2013 Irons Test
James felt the head had an odd shape, being long from heel to toe, and wasn’t sold on the dark, shiny finish. Kit didn’t mind the darker clubhead; he felt it was very classic clubhead with a reasonable topline and achieved a mid flight. Chris said the thicker bottom groove boosted alignment and the wider sole meant his poor strikes weren’t amplified, especially on the longer irons.
First Hit October 2012
MD’s Superstrong range of irons has improved dramatically in recent years in our opinion – in fact, last year’s model secured a podium finish in the ‘Game Improver’ section of our annual irons test, seeing off higher-profile and considerably more expensive models.
The new ones look to be a step up once again; although they are still very much aimed at golfers looking to be more consistent with their iron play, they appear sleeker and are certainly easier on the eye.
The thick topline will offer plenty of reassurance to higher handicappers, as will the launch – I hit the ball high with my irons anyway, but even out of the toughest of lies, the ST3 irons absolutely flew off the face.
In terms of looks, the black PVD finish actually makes the iron look a bit smaller than it is – which I liked. Some game-improver irons look almost like hybrids behind the ball, but these sat very neatly. The undercut cavity makes these irons very forgiving, and I was pleased to see a few I hit off the toe still fly nicely.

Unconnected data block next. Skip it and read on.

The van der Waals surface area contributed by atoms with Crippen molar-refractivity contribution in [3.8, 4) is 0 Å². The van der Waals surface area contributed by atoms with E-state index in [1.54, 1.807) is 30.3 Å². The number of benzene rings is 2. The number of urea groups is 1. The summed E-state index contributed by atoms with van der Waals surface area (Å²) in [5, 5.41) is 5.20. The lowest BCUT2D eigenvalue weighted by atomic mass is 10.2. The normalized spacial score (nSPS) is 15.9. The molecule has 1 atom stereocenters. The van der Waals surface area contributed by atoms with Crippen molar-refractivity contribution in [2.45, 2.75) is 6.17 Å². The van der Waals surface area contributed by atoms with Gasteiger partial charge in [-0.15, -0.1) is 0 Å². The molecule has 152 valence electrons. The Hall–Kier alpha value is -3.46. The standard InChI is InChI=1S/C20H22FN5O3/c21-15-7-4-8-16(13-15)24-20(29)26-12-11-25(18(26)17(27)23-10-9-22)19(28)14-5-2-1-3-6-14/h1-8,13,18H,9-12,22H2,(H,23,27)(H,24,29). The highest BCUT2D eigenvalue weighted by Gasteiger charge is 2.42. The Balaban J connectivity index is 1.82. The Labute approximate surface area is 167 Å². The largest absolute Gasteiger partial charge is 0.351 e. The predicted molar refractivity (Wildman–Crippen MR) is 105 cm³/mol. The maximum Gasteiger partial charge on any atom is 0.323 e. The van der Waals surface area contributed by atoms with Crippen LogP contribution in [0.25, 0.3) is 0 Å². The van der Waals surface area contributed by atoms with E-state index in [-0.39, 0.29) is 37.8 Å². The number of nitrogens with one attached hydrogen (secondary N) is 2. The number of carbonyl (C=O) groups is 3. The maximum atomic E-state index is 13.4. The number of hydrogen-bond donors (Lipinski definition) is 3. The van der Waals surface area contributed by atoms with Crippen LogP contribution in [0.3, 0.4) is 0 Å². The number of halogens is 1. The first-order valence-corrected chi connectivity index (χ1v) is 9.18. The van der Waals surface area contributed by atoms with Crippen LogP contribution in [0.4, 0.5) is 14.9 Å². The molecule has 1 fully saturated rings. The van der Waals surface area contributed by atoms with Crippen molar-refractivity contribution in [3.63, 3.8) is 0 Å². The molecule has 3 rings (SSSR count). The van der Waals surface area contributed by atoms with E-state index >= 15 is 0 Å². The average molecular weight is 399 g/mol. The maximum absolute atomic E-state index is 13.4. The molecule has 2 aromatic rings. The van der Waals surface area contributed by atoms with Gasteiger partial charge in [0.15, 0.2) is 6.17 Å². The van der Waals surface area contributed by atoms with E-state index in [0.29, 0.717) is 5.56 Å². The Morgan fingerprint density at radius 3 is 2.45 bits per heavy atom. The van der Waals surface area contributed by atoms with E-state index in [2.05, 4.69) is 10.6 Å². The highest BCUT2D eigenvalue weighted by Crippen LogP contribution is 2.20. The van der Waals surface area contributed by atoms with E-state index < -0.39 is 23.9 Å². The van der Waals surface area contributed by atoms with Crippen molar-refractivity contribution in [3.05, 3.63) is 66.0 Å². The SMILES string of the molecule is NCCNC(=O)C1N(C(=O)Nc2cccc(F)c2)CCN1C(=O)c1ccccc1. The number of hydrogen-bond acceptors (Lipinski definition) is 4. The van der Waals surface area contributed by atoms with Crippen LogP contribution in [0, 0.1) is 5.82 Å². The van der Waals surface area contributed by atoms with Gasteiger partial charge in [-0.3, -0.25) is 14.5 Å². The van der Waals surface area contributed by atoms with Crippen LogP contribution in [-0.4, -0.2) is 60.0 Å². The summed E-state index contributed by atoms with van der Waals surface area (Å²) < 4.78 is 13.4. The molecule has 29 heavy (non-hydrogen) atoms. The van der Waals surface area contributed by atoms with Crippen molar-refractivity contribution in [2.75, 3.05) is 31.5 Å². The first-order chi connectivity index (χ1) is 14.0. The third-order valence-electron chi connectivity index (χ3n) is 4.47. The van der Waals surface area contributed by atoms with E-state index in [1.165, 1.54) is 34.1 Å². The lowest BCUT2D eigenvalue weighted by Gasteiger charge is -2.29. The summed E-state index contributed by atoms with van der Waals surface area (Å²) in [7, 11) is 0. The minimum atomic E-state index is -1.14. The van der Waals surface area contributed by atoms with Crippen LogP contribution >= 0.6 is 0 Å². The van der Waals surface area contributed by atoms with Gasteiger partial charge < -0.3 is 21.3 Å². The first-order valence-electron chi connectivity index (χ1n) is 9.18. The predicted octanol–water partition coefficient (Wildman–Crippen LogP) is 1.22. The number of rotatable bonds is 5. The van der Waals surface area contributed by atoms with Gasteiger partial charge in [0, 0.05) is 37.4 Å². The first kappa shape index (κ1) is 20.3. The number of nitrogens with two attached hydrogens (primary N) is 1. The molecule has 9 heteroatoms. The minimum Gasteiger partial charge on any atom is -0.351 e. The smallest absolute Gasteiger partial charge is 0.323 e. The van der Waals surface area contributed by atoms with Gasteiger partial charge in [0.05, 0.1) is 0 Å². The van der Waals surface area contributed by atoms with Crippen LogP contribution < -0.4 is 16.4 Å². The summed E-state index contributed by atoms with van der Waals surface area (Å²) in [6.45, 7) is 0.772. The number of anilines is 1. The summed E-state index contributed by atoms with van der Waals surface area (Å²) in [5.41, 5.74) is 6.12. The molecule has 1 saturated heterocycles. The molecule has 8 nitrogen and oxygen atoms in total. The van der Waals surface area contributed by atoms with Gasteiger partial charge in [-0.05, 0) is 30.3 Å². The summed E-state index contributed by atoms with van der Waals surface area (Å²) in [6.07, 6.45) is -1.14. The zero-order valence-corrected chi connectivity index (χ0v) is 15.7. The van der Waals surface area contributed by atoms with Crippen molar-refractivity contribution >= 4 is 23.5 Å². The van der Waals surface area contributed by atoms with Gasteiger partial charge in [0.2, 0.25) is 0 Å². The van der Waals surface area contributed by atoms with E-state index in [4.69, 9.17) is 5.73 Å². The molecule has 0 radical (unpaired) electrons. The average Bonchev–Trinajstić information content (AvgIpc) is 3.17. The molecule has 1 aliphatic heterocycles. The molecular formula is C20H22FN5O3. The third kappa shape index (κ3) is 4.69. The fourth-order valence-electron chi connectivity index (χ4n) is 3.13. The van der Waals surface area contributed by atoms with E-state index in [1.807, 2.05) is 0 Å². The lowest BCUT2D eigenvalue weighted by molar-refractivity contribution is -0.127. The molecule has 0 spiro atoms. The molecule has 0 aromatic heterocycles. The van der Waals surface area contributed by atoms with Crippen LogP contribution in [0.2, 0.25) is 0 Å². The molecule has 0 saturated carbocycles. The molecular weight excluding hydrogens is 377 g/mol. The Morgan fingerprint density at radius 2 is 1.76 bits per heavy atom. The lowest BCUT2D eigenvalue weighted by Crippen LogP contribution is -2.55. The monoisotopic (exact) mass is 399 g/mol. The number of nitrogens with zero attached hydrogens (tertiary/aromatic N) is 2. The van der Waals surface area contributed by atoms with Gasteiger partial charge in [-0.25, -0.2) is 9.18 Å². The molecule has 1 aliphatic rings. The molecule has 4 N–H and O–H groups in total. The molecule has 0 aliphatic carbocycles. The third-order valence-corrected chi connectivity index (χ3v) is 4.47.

There are bigger irons on the market, so if you’re off 20 or more you might prefer something chunkier, but if you’re a progressive player getting better, these irons will be very much to your liking. Their price will be too – less than £250 for a full set (4-PW) is fantastic.
In short, MD continues to prove that while golf can be an expensive game, you can still get quality without having to sell your vinyl collection to pay for it.
Pros: Truly stunning finish and a towering ball flight from all lies.
Cons: Not as chunky as some, which could be a good or a bad thing.